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Intel Core i7-11700K may outperform AMD Ryzen 9 5900 X after all

The installation of a CPU
(Image credit: Shutterstock / Pawarun Chitchirachan)

The Intel Core i7-11700K processor might be more powerful than it’s previously been given credit for. While early leaks had suggested the Intel CPU would fall behind the AMD Ryzen 7 5800X, new benchmark results show the chip blowing AMD’s flagship processors out of the water.

While not everyone is a fan of how UserBenchmark - the site where these Intel Core i7-11700K results have cropped up - calculates its average scores list, the CPU did well in the single-core, dual-core, four-core, eight-core charts. As with all leaked info we can't guarantee the results are 100% legitimate but regardless these results give us a reason to pay attention to the latest entry in the Rocket Lake-S series.

We’ll learn more about the Intel Core i7-11700K later this month, with an official unveiling expected for March 16. After the chips went on sale early we found out that you’ll likely be able to pick one up for €469 (around $570 / £410 / AU$730) with a rumored release date of March 30.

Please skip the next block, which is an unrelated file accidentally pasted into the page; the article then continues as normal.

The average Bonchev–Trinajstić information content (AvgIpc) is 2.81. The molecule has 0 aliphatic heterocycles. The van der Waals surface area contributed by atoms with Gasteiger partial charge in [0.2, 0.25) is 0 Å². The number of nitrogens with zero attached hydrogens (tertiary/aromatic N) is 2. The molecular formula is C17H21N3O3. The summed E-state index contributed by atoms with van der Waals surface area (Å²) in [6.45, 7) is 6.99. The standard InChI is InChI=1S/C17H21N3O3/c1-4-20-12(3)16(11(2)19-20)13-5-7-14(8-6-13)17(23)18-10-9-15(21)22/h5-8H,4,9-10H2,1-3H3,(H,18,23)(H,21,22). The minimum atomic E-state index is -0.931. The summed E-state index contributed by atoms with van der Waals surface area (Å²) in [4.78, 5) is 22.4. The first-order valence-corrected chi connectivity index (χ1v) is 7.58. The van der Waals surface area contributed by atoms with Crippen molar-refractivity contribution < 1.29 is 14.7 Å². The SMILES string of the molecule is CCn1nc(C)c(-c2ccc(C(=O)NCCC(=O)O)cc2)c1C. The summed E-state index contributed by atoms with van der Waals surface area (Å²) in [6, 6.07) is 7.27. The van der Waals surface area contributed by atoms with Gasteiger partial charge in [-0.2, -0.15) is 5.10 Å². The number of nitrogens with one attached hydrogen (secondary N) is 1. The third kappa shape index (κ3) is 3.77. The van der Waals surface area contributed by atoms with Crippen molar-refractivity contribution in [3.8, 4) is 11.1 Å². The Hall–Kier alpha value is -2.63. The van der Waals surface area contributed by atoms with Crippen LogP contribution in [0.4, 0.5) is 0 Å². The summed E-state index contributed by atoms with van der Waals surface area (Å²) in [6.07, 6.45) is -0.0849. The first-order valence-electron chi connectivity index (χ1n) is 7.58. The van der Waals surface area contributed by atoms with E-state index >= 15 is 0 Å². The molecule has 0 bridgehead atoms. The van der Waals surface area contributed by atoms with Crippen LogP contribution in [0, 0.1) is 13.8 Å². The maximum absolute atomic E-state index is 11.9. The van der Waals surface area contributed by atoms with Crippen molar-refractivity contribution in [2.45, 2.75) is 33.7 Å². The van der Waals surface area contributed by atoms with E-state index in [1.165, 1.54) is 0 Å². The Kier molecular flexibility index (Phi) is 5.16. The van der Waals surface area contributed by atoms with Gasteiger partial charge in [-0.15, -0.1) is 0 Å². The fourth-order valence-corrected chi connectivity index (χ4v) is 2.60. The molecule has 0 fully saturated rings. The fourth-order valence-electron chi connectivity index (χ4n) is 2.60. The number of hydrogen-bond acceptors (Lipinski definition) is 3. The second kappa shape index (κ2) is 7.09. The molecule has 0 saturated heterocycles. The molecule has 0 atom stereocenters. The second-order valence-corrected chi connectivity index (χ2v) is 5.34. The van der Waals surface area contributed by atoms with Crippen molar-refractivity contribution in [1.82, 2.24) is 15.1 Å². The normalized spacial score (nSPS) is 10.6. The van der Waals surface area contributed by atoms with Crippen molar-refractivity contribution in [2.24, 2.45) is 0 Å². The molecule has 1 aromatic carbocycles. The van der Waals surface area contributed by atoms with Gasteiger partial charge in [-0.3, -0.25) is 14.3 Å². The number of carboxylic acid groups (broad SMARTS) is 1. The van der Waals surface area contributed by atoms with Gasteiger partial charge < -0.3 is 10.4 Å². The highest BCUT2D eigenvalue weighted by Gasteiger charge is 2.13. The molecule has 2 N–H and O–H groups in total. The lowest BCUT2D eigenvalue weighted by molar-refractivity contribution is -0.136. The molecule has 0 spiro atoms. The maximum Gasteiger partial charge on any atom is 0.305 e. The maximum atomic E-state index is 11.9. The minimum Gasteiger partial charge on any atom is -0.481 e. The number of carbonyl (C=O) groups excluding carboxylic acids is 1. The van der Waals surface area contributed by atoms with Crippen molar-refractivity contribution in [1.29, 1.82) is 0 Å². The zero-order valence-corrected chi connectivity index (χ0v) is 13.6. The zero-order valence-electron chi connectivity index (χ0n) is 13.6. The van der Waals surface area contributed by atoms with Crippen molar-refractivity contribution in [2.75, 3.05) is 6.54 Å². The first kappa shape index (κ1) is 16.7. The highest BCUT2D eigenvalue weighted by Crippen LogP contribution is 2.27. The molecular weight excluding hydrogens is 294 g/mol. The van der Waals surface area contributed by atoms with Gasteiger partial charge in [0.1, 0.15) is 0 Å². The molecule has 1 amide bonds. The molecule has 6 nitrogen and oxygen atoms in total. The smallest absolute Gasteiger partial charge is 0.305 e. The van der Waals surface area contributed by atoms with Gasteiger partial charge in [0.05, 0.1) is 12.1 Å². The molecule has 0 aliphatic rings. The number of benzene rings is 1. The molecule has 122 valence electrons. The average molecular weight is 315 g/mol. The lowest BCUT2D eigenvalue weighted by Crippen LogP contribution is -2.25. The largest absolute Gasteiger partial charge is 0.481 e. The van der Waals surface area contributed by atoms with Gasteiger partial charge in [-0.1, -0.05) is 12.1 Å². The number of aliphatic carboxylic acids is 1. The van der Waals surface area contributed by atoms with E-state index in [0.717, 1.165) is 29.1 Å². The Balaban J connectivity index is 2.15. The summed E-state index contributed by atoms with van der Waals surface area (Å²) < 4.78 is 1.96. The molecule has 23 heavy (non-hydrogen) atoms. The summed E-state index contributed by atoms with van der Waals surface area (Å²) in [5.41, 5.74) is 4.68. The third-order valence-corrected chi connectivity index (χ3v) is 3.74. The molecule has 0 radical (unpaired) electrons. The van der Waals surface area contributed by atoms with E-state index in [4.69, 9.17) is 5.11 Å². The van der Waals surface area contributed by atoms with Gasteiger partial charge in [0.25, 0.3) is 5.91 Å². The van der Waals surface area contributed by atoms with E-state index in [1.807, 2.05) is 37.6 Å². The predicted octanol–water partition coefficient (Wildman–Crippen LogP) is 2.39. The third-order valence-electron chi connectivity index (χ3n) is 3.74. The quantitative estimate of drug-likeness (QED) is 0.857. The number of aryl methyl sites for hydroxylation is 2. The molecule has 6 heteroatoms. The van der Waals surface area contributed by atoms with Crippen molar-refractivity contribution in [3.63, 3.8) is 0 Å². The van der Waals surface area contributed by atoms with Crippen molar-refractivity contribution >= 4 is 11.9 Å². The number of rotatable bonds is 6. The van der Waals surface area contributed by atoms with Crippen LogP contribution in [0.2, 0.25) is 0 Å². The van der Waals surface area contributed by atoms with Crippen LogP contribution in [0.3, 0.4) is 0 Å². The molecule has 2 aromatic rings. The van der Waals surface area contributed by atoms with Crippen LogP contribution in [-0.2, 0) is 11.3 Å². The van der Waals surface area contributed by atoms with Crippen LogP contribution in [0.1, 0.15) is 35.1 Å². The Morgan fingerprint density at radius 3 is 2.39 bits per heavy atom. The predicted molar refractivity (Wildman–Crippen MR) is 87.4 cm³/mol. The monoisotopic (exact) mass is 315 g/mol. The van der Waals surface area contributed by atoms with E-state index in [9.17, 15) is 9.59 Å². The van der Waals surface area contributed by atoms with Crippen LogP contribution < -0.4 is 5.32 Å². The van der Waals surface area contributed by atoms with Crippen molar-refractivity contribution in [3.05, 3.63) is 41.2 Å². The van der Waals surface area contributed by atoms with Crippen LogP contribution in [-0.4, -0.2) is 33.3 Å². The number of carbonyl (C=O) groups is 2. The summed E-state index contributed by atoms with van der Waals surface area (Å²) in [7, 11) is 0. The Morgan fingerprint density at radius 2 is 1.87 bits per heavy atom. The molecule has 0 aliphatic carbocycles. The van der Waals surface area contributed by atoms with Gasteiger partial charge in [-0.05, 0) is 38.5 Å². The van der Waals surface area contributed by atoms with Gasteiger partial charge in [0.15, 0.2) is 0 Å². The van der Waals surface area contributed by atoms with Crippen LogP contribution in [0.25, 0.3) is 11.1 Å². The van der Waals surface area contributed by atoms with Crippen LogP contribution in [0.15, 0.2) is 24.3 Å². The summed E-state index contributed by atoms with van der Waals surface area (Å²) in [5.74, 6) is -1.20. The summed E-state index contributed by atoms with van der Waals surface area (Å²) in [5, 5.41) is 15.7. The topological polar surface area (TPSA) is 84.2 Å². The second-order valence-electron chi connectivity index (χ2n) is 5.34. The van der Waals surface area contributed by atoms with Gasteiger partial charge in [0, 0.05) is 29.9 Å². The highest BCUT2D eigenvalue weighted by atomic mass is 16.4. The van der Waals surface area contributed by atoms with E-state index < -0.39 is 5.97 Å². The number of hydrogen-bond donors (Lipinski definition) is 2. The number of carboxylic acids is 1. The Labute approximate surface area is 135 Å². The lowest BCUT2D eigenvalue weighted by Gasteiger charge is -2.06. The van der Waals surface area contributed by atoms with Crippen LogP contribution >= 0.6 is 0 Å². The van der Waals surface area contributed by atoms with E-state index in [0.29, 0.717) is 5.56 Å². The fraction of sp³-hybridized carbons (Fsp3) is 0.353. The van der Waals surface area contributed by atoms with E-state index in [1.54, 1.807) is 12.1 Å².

What’s in a benchmark?

It’s worth noting that Intel CPUs typically do outperform AMD when it comes to lower-core benchmarks. Intel makes up the top five for the single-core charts on UserBenchmark and the Intel Core i7-11700K and Core i9 11900F are the best two CPUs in the dual-core,  four-core and eight-core categories. 

The AMD Ryzen 9 5900X and AMD Ryzen 9 5950X jostle for third behind them in those lists but they both do significantly better in higher core categories. However, given that the AMD Ryzen 9 chips are so hard to get your hands on right now, even if they are more powerful, that won't matter.

For now, just don’t get too carried away, the Intel Core i7-11700K benchmark results are based only on three samples at the time of writing, compared with the 21 thousand of the AMD Ryzen 9 5900X. As more people test the hardware we’ll likely see the numbers change as we get a better picture of how good the processor really is. But if you’re in the market for a new CPU, you might want to consider waiting.

Via Notebook Check 

Hamish Hector

Hamish is a Staff Writer for TechRadar, having previously written for the site and Gfinity Esports as a freelance writer. He has been writing about tech and gaming for multiple years, and now lends his experience to cover news and reviews across everything on TechRadar (from Computing to Audio to Gaming and the rest). In his free time, you’ll likely find Hamish humming show tunes while building Lego or playing D&D with his mates.